Plaintiffs argue that summary judgment is precluded because the Trust Indenture Act of 1939, 15 U.S.C.A. § 77ppp(b), specifically prohibits any limitation on the right of a bondholder to institute suit for either principal or interest without the bondholders' consent. The short answer to this contention is that the bonds which are the subject of this suit were issued pursuant to the authority of the Interstate Commerce Commission, in accordance with § 20a of the Interstate Commerce Act, 49 U.S.C.A. § 20a,
and are expressly exempted from the provisions of the Trust Indenture Act, 15 U.S.C.A. § 77ddd(a).
Section 3(a) (6) of the Securities Act of 1933, 15 U.S.C.A. § 77c(a) (6), exempts "any security issued by a common or contract carrier, the issuance of which is subject to the provisions of section 20a of Title 49 [Interstate Commerce Act]."
Finally, plaintiffs contend that the challenged defense should not prevail because the trustee has unreasonably refused to sue. This is premised on plaintiffs' demand that the trustee take appropriate action on their claims that there has been a merger in fact and that the declaration and payment of a dividend by C&O constitutes an event of default.
There is no dispute that C&O has paid a dividend, but defendants vigorously deny that there has been a merger in fact or that such payment was a payment by B&O or in any way an event of default under the indenture. Plaintiffs assert that the trustee's failure to sue is so unreasonable that individual bondholders may sue despite the "no action" clause. Plaintiffs cannot so easily escape from the consequences of failing to perform the conditions precedent. The indenture requirement that bondholders may sue where the trustee fails to act, only if requested by the holders of 25% of the principal amount of the outstanding bonds and an offer of adequate indemnity to the trustee, is plainly reasonable.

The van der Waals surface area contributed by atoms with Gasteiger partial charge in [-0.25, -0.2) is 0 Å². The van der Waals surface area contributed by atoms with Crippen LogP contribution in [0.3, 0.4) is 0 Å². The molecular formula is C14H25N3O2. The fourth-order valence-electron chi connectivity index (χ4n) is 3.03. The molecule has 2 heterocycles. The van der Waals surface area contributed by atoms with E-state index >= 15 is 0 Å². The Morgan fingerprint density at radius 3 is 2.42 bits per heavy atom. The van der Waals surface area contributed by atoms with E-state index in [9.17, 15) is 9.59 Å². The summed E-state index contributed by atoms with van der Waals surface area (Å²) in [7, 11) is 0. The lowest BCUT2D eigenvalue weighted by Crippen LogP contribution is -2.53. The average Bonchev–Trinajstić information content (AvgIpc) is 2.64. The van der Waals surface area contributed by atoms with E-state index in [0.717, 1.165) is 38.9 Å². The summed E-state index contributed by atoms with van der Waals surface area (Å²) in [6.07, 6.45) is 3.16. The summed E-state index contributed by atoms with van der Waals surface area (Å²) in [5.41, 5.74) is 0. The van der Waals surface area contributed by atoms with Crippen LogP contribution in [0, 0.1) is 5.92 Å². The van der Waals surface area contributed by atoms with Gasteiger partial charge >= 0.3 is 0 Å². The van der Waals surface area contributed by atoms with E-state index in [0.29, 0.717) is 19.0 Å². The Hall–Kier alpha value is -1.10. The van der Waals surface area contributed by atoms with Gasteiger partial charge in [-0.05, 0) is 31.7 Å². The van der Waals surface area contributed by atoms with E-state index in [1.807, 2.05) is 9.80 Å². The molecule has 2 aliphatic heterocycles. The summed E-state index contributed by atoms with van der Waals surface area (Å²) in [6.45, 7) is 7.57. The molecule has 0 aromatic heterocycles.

Plaintiffs' whole case is built upon the claim of a "merger in fact," predicated essentially on C&O's ownership of 90% of B&O's stock, the pooling of equipment, and the coordinated use of facilities and personnel. In approving C&O's acquisition of control of the B&O, the I.C.C. expressly recognized that the transaction was not a merger, and, noting that B&O's very existence was threatened unless its operating expenses were reduced and its earnings increased, found that:
"Under affiliation C & O is willing and can provide the financial assistance needed to restore the B & O's properties to essential standards. This is not a temporary palliative but an effort of the railroads themselves to work out their long-range problems. Through the use of joint facilities and personnel and the pooling of equipment, substantial cost reductions and savings can be effected. Further, the legitimate interests of B & O's creditors and equity holders will be served by C & O control. As a result of the affiliation, B & O will eventually become a stronger railroad and the efficiency and economy of its operations will be increased. Strengthened as a result of the control, B & O's ability to meet adequately the needs of commerce and of the national defense will be enhanced. These take on added significance when we view the large industrial and population centers served by the B & O in 13 States and the District of Columbia." Chesapeake & O. Ry. Co. Control, 317 I.C.C. 261, 291 (1962).
Plaintiffs' claim of a "merger in fact" borders on the frivolous for it is predicated on semantics. Mere labels, however, cannot alter the fact that the I.C.C. has approved the very transaction and acts which form the basis of plaintiffs' claim.
Moreover, railroads may not merge,
nor may one railroad assume the obligations of another without I.C.C. approval.
Surely, under the circumstances, the trustee's insistence on a request by the prescribed proportion of the bondholders and adequate indemnity before undertaking litigation of the complexity, magnitude, expense, and uncertainty inherent in plaintiffs' tenuous claim is clearly reasonable.
We hold, therefore, that the challenged affirmative defense is sufficient to bar the action as a matter of law.
We turn to plaintiffs' motion to amend their complaint to assert three additional alternative claims and to amend the title of the action as to the proposed first alternative claim to include the directors, officers, attorneys, and agents of the carriers as defendants.